The Urban Lawyer,
Vol. 31, No. 3, Summer 1999
Publication Date: October 6, 1999
Symposium: City of Monterey v. Del Monte Dunes, Ltd.
Michael M. Berger, Municipal Myopia Run Rampant: City of Monterey v. Del Monte Dunes , 31 Urb. Law. 363 (Summer 1999).
"We all seem to have survived Del Monte Dunes. The landowner's compensatory judgment was affirmed. A horrendous factual situation was righted. To the extent that Dolan created confusion, it has been clarified. And courts and juries are free to examine the constitutionality of municipal land-use regulation. That last point is the key, and it is one that the planning community should not fear."
Robert H. Freilich & Jason M. Divelbiss, The Public Interest Is Vindicated: City of Monterey v. Del Monte Dunes , 31 Urb. Law. 371 (Summer 1999).
"The unanimity achieved by the Court on this portion of the decision represented the first time in years that the Supreme Court was unified on a critical takings issue. In so finding, the Court
achieved a significant victory for public regulatory agencies."
Symposium on Reconsidering Monell's Limitation upon
Municipal Liability for Civil Rights Violations
M. David Gelfand, Guest Editor's Introduction to the "Symposium on Reconsidering Monell's Limitation Upon Municipal Liability for Civil Rights Violations," 31 Urb. Law. 395 (Summer 1999).
This symposium issue of The Urban Lawyer builds upon the Association of American Law Schools Civil Rights Section's program at its New Orleans Annual Meeting on January 8, 1999. The resulting symposium on municipal civil rights liability contains six articles, grouped into three pairs, each approaching the topic from a different perspective.
Robert Kaczorowski, Reflections on Monell's Analysis of the Legislative History of § 1983 , 31 Urb. Law. 407 (Summer 1999).
This article closely analyzes the legislative history of the Civil Rights Act of 1871 and questions several of Monell's conclusions about that history.
Barbara Kritchevsky, Reexamining Monell : Basing § 1983 Municipal Liability Doctrine on the Statutory Language, 31 Urb. Law. 437 (Summer 1999).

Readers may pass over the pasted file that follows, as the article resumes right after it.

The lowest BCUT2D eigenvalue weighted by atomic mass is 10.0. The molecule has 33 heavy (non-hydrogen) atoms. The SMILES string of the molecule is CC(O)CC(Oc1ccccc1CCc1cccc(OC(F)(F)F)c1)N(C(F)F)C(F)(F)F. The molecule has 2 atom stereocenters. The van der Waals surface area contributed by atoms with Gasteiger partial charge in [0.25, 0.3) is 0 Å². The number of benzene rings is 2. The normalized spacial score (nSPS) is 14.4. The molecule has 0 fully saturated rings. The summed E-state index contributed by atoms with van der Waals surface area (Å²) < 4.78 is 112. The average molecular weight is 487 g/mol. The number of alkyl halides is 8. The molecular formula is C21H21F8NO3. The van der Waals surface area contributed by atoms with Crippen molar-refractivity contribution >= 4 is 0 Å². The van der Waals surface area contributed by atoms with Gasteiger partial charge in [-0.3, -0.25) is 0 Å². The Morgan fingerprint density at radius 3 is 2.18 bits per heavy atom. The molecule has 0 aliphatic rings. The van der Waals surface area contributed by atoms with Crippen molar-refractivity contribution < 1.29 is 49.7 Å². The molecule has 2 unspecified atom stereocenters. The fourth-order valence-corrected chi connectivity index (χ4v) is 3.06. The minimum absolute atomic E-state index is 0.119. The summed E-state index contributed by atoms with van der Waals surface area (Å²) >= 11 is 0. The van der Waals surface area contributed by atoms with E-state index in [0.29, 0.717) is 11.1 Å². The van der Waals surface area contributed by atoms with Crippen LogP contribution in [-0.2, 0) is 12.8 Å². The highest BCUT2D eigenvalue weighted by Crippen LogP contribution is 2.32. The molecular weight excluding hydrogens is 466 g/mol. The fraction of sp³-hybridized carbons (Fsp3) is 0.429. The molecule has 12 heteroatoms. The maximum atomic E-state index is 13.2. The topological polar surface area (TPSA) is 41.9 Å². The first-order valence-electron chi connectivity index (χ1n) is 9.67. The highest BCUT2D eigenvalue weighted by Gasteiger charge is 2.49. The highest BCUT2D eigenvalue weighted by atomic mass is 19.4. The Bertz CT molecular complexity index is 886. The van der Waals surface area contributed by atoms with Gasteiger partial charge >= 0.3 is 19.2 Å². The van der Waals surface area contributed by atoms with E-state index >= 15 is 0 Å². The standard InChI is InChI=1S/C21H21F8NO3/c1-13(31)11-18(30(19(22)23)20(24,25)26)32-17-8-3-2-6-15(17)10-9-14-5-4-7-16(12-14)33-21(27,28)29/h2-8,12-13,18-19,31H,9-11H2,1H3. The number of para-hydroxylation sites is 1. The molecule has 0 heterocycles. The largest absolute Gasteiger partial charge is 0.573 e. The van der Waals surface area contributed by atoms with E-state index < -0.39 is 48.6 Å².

This article focuses upon the statutory language and questions the reasoning of Brown and other Monell progeny in light of the fairly clear statutory language and legislative purposes of § 1983.
Robert E. Manley, Effective But Messy, Monell Should Endure, 31 Urb. Law. 481 (Summer 1999).
The author, an attorney who now sees the "policy" requirement as essential to his defense of municipalities in § 1983 cases, finds that it is probably the better way to have an effective deterrence of civil rights violations by public officials.
Oscar G. Chase & Arlo Monell Chase, Monell: The Story Behind the Landmark, 31 Urb. Law. 491 (Summer 1999).
Although it grew out of the social conflict of its time and was thought by its participants to be important from the beginning, no one involved in the case would have guessed that its resolution would reshape the contours of federal jurisdiction. The lead counsel for plaintiffs in the Monell case, which spawned the now-criticized "policy" requirement for municipal liability, provides a practical perspective.
Ronald Turner, Employer Liability for Supervisory Hostile Environment Sexual Harassment: Comparing Title VII's and § 1983's Regulatory Regimes, 31 Urb. Law. 503 (Summer 1999).
This article discusses employer liability for supervisory hostile environment sexual harassment in the workplace under § 1983 and Title VII.
Laura Oren, If Monell Were Reconsidered: Sexual Abuse and The Scope-of-Employment Doctrine in the Common Law, 31 Urb. Law. 527 (Summer 1999).
This article focuses on the municipal liability component of the civil rights statute: when may a local government be held liable for the constitutional wrongs of its officials?
Planning and Zoning Symposium, Part II